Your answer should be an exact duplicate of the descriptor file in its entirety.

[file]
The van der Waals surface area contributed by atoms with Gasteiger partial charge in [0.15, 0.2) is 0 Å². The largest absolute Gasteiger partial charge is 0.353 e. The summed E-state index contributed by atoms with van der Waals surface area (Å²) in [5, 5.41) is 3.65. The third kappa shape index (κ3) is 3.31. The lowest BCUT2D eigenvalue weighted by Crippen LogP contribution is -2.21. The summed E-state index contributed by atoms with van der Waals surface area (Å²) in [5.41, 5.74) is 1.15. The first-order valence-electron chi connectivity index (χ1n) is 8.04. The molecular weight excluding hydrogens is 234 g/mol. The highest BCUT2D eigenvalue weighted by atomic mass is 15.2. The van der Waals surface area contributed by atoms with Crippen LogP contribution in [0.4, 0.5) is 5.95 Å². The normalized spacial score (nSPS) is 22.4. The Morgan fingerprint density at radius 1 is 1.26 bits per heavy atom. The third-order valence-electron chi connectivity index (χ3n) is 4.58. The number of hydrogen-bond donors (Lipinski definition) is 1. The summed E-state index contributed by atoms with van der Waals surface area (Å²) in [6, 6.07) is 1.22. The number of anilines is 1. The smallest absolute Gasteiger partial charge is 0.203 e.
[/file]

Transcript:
The van der Waals surface area contributed by atoms with Gasteiger partial charge in [0.15, 0.2) is 0 Å². The largest absolute Gasteiger partial charge is 0.353 e. The summed E-state index contributed by atoms with van der Waals surface area (Å²) in [5, 5.41) is 3.65. The third kappa shape index (κ3) is 3.31. The lowest BCUT2D eigenvalue weighted by Crippen LogP contribution is -2.21. The summed E-state index contributed by atoms with van der Waals surface area (Å²) in [5.41, 5.74) is 1.15. The first-order valence-electron chi connectivity index (χ1n) is 8.04. The molecular weight excluding hydrogens is 234 g/mol. The highest BCUT2D eigenvalue weighted by atomic mass is 15.2. The van der Waals surface area contributed by atoms with Crippen LogP contribution in [0.4, 0.5) is 5.95 Å². The normalized spacial score (nSPS) is 22.4. The Morgan fingerprint density at radius 1 is 1.26 bits per heavy atom. The third-order valence-electron chi connectivity index (χ3n) is 4.58. The number of hydrogen-bond donors (Lipinski definition) is 1. The summed E-state index contributed by atoms with van der Waals surface area (Å²) in [6, 6.07) is 1.22. The number of anilines is 1. The smallest absolute Gasteiger partial charge is 0.203 e.